How We Did It - By Spelcastor
Presentation by Spelcastor at UUCFL Sunday May 26, 2002
It has been a five year plan to build a labyrinth at the UU Church of Fort Lauderdale.
We began by using stakes and barricade tape to build a seven-circuit labyrinth.
We made this temporary construction at the north end of our building.
It was a space not used for other activities but still close to ongoing church events.
We have since built our tape labyrinth at festivals and
SWIM <www.swimuu.org> and SUUSI <www.suusi.org>.
We tried candles once for lighting, but they kept blowing out.
Christmas tree, or Yule lights, stay lit and are much easier to lay out.
There is a limit to how many strings of lights can be joined together
before the wires melt. We found that four strings branching out from
the center require the least distance.
We save these lights for special occasions because they do not weather well.
We looked for a spot on the church property for a permanent labyrinth.
We knew that within five years, a building expansion program would blossom.
A new sanctuary would extend east from the rear of our present building.
Additional classrooms would be added to our building on the south. The
existing playground in that space would have to be located somewhere else.
Parents voiced concern that the new playground must be visible from the
patio at the rear of our building. Children could be observed playing
by those drinking coffee after Sunday Service. This would put the new
playground in the northeast corner of our property. We thought about
the north end of the building for our labyrinth.
To make it more accessible to visitors, we also thought about the front
side of our building to the north. But that piece of ground is sloping.
We had an opportunity to level it when $20,000 became available from
Endowment, but nothing happened. There is also a new church to be built
on the property north of us. We were waiting for nearly a year to see
what they would do, but so far they are just planning.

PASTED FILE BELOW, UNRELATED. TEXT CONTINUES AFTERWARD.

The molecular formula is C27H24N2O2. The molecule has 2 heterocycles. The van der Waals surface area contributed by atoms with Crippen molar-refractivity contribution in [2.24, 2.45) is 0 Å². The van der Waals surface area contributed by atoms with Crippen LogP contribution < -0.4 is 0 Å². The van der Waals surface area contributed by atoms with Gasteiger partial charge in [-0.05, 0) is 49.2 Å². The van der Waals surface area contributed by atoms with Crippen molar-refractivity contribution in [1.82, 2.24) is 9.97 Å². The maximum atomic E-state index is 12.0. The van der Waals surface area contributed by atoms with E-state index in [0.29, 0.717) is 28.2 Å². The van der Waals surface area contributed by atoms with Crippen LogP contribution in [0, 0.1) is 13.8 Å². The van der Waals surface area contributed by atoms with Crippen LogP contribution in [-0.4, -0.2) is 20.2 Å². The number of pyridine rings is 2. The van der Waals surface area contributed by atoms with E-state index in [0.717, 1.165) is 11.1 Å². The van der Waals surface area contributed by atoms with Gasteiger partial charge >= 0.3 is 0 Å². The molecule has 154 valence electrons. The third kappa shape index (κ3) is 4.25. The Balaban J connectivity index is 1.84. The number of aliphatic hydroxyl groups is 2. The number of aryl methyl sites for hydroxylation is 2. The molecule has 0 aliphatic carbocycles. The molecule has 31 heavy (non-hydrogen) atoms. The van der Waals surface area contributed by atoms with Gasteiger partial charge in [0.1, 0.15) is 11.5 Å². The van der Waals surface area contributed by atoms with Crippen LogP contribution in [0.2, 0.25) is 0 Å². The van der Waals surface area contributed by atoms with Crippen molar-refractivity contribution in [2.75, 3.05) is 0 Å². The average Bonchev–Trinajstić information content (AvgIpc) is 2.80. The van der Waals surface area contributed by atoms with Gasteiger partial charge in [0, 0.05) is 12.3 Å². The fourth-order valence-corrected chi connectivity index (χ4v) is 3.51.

Florida Power & Light has an easement to enter our property and maintain
transformers on the power pole at the north side of the building. The
reason there is a gap in the hedge in front of our building is because
FP&L drove a truck through it. Any labyrinth in that location would
have to be able to survive an FP&L truck.
We asked, anyone who would talk to us, what they would want in a labyrinth design.
We talked with our Church Prez, the Minister, the Buildings & Grounds Committee,
the Building Expansion People, the Long Range Planners, and other church leaders.
Buildings & Grounds said, "Low maintenance. We have too much to do already."
Others said, "A space in the center large enough for 10 - 15 people to stand together."
Still others said, "Don't kill trees to build your Earth-healing meditation."
Some liked the classic seven-circuit design. Others liked the longer walk within the
more complex eleven-circuit design from the Chartres Cathedral <www.chartres.com>.
We found no shortage of opinions on how to do this great work, and far more of that
than offers to come out and join us.
We researched labyrinths on the Internet. We discovered the National Labyrinth
Project based out of Grace Episcopal Cathedral in San Franciso
<www.gracecathedral.org/labyrinth/locator/>. We discovered the UU Labyrinth Project
<www.uucava.org/Laby2.htm> based out of the UU Church of Arlington, Virginia.